This is the soccer stadium in Soweto where a number of World Cup games will be staged.
This is the major stadium called Soccer City in Johannesburg for the 2010 Soccer World Cup. Soccer City has been built to resemble a calabash and is an impressive structure.
This oversized beaded replica of Nelson Mandela was on display at the Joburg airport. I didn't make it all that far past his knee!
Interestingly, today - 2 February 2010 - is the 20th anniversary of the speech given by former president F.W. de Clerk announcing the release of all political prisoners, including Mandela, and marking the decline of the policy of apartheid in South Africa.

Saturday, December 12, 2009

Kibo .. Kili .. Kilimanjaro

On Saturday, 28 November I boarded a Dar Express coachline at Ubungo bus terminal in Dar es Salaam. My destination was Moshi, a town in Northern Tanzania. A couple of weeks earlier, Felister (a colleague of mine at the WFP Tanzania Country Office), and I were chatting over lunch and I mentioned how much I'd like to see Mt Kilimanjaro. All the while I had been thinking it was out of the realm of possibility given my time constraints. Hailing from the north of Tanzania, Felister not only said it was doable but also said I would be most welcome to stay with her family in Moshi. I planned my trip north on the Eid-ul-Fitr long weekend.

I paid 25,000 Tanzanian shillings (appx US$21) for a one way ticket from Dar es Salaam to Moshi. Departing at 8am I arrived in Moshi at 4:30pm. Here's a picture of a rainbow we passed about 4 hours out of Dar es Salaam. I didn't have time to collect the pot of gold.
Felister's family welcomed me with open arms at the bus stop. Below is a picture of her wonderful family in Moshi. Mr (right of pic) and Mrs (left of pic) Msuya are both teachers. Mr Msuya is also an engineer.
That evening I was invited by Mr and Mrs Msuya to join them at a post-wedding thank you party at a local restaurant (pictured below). The party was hosted by the parents of a recently married family friend to thank the wedding organising committee for all their help organising the event. In Tanzania, when a couple gets married close friends of the couple's family form a wedding committee to help plan and organise the event. We dined on tender roast goat and chicken with cooked shredded cabbage and grilled bananas. The parents of the bride gave a thank you speech to their friends in Swahili.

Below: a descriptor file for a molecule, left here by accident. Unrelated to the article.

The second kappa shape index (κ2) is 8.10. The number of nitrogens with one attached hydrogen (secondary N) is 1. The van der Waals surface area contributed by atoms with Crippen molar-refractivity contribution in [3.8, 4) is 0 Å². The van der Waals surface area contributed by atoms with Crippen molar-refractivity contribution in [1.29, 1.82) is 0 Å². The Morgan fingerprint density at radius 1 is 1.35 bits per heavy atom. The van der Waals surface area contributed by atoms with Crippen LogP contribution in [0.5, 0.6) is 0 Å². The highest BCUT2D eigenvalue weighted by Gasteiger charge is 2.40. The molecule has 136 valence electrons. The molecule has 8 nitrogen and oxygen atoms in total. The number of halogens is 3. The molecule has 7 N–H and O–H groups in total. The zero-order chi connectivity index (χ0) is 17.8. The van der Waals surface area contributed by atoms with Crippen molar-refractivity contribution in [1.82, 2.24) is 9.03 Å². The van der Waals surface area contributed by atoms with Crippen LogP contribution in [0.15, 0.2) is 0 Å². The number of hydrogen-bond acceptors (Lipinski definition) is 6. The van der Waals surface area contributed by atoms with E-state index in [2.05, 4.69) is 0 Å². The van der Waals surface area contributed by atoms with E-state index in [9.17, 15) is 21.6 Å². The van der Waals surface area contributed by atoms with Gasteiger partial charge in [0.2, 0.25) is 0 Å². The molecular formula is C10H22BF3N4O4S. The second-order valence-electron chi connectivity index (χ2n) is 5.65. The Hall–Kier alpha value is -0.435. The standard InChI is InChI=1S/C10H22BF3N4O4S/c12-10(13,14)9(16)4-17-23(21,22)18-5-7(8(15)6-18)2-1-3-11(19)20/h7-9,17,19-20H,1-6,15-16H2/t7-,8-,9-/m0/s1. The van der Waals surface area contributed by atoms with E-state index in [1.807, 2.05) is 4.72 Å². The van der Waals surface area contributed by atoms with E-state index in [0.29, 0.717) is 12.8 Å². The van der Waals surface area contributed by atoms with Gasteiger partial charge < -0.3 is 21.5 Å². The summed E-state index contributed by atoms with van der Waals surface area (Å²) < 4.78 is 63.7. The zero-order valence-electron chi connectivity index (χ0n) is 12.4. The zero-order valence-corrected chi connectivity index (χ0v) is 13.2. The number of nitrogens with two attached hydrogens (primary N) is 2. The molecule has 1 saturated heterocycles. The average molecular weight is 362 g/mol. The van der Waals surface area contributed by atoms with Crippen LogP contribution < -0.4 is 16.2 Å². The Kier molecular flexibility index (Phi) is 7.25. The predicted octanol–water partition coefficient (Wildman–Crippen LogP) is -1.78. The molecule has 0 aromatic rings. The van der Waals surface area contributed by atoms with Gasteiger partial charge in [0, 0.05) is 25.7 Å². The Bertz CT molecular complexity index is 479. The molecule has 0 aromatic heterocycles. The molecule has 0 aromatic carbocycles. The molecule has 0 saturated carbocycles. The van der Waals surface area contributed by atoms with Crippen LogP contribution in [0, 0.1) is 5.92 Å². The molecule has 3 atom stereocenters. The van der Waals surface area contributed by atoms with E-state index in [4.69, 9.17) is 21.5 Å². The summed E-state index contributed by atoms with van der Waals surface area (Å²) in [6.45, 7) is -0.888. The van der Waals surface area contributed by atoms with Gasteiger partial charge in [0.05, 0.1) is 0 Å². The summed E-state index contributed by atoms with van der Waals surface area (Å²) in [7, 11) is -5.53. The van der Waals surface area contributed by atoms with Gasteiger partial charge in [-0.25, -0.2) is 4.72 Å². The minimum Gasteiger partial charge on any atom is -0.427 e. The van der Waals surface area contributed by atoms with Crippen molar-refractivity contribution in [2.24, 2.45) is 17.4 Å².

After the party we walked a few doors down to the small convenience store that Mr and Mrs Msuya own. They sell a variety of goods such as drinks, cooking oil, mobile phone recharge, snacks and more. In the back Mr Msuya has a small office.
Moshi is a beautiful town - if I remember correctly it is the tidiest town in Tanzania. The air is fresh and the rains create a luscious oasis of green. The pictures below are my first sightings of Mt Kilimanjaro (also known as Kibo by locals or affectionately as Kili). I took these pictures of the Mountain as we drove into town from Mr and Mrs Msuya's house on Sunday morning. The first is taken through the back window of the car!
At 9:30am on Sunday morning I met Felister's friend, Abisai, who was going to take me to the base of Mt Kili and on a tour of sights in the area. At least five days is required to climb Kili so I had to settle with planting my foot at the base.

Marangu route, also known as the 'Coca Cola route', is the easiest and most popular route to reach the top of the mountain - hence the name 'Coca Cola route'. The picture below is the start of the Marangu route with a couple of climbers setting off on their expedition. I smiled at the sight of tall Australian gum trees at the base of the mountain which you can also see in the picture below.
This sign indicates the five key stops along the Coca Cola route. The peak of the mountain sits at an altitude of 5895m where the depleting ice cap is located.
After spending some time soaking up the fresh air at the foot of the mountain we headed to other sights around Marangu town. At the start of the day we picked up a guide - Kenneth - in Marangu. As you drive through Marangu a number of guides wait by the side of the road and you can negotiate a price with a guide to show you around for the day. Here's a picture of Kenneth showing us through some caves.
The people of Kilimanjaro are known as Chagga. According to Wikipedia they are the third largest ethnic group of Tanzania. Below is a picture of Edward, the curator of Chaggaland Museum which documents the history of Chagga people. The traditional Chagga home is a round hut with a thatched roof. The outside of a Chagga hut is surrounded by pineapple bushes whose serrated leaves protect the occupants from snakes or other creatures who can easily cut themselves on the sharp leaves. A Chagga family traditionally keeps their cattle inside their hut. This is a picture of Edward, the curator of the museum, with a cow inside a hut.
Inside the Chagga hut there are two beds. The father sleeps on his own bed near the entrance ready to protect his family from intruders. The mother sleeps with her children on the second bed. Here is a picture of me baring my pearly whites on the mother's bed.
I ended the day by having a swim in Kilasiya Waterfall. The water is cool and fresh - run off from Mt Kilimanjaro. No one else was game to join me so it was a solo dip.
A snap after the swim on the way back to the car.
After a wonderful couple of days I left Moshi at 8am on Monday morning. This shot of ladies selling fruit and vegetables was my last memory of Moshi as I left on the bus back to Dar. Don't those fresh carrots look delicious?